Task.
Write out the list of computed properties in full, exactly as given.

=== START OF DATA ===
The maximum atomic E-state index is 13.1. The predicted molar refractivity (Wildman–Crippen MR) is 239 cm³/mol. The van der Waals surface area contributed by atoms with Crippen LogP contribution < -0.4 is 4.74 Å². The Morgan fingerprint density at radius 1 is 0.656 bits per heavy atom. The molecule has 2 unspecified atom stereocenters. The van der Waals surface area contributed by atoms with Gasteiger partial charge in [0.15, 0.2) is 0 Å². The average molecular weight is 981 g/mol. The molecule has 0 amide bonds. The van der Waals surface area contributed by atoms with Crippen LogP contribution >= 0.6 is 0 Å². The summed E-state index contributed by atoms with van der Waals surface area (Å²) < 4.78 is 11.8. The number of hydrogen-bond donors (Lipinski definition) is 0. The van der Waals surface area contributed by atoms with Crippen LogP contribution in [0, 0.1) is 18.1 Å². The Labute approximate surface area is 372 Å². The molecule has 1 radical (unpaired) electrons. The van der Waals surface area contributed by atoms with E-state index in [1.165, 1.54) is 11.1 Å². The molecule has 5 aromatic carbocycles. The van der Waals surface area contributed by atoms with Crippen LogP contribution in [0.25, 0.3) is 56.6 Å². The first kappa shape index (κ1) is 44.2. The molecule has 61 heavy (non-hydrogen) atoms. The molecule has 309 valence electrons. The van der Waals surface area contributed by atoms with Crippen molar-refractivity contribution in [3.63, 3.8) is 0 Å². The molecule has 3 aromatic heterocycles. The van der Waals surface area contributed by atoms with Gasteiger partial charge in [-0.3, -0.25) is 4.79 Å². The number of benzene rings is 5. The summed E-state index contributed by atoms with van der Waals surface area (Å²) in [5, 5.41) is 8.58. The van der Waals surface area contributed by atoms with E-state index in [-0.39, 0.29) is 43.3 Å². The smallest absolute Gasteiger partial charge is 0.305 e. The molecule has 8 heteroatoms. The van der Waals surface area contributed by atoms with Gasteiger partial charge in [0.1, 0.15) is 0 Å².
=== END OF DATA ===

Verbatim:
The maximum atomic E-state index is 13.1. The predicted molar refractivity (Wildman–Crippen MR) is 239 cm³/mol. The van der Waals surface area contributed by atoms with Crippen LogP contribution < -0.4 is 4.74 Å². The Morgan fingerprint density at radius 1 is 0.656 bits per heavy atom. The molecule has 2 unspecified atom stereocenters. The van der Waals surface area contributed by atoms with Gasteiger partial charge in [0.15, 0.2) is 0 Å². The average molecular weight is 981 g/mol. The molecule has 0 amide bonds. The van der Waals surface area contributed by atoms with Crippen LogP contribution >= 0.6 is 0 Å². The summed E-state index contributed by atoms with van der Waals surface area (Å²) < 4.78 is 11.8. The number of hydrogen-bond donors (Lipinski definition) is 0. The van der Waals surface area contributed by atoms with Crippen LogP contribution in [0, 0.1) is 18.1 Å². The Labute approximate surface area is 372 Å². The molecule has 1 radical (unpaired) electrons. The van der Waals surface area contributed by atoms with E-state index in [1.165, 1.54) is 11.1 Å². The molecule has 5 aromatic carbocycles. The van der Waals surface area contributed by atoms with Crippen LogP contribution in [0.25, 0.3) is 56.6 Å². The first kappa shape index (κ1) is 44.2. The molecule has 61 heavy (non-hydrogen) atoms. The molecule has 309 valence electrons. The van der Waals surface area contributed by atoms with Crippen molar-refractivity contribution in [3.63, 3.8) is 0 Å². The molecule has 3 aromatic heterocycles. The van der Waals surface area contributed by atoms with Gasteiger partial charge in [-0.3, -0.25) is 4.79 Å². The number of benzene rings is 5. The summed E-state index contributed by atoms with van der Waals surface area (Å²) in [5, 5.41) is 8.58. The van der Waals surface area contributed by atoms with E-state index in [-0.39, 0.29) is 43.3 Å². The smallest absolute Gasteiger partial charge is 0.305 e. The molecule has 8 heteroatoms. The van der Waals surface area contributed by atoms with Gasteiger partial charge in [0.1, 0.15) is 0 Å².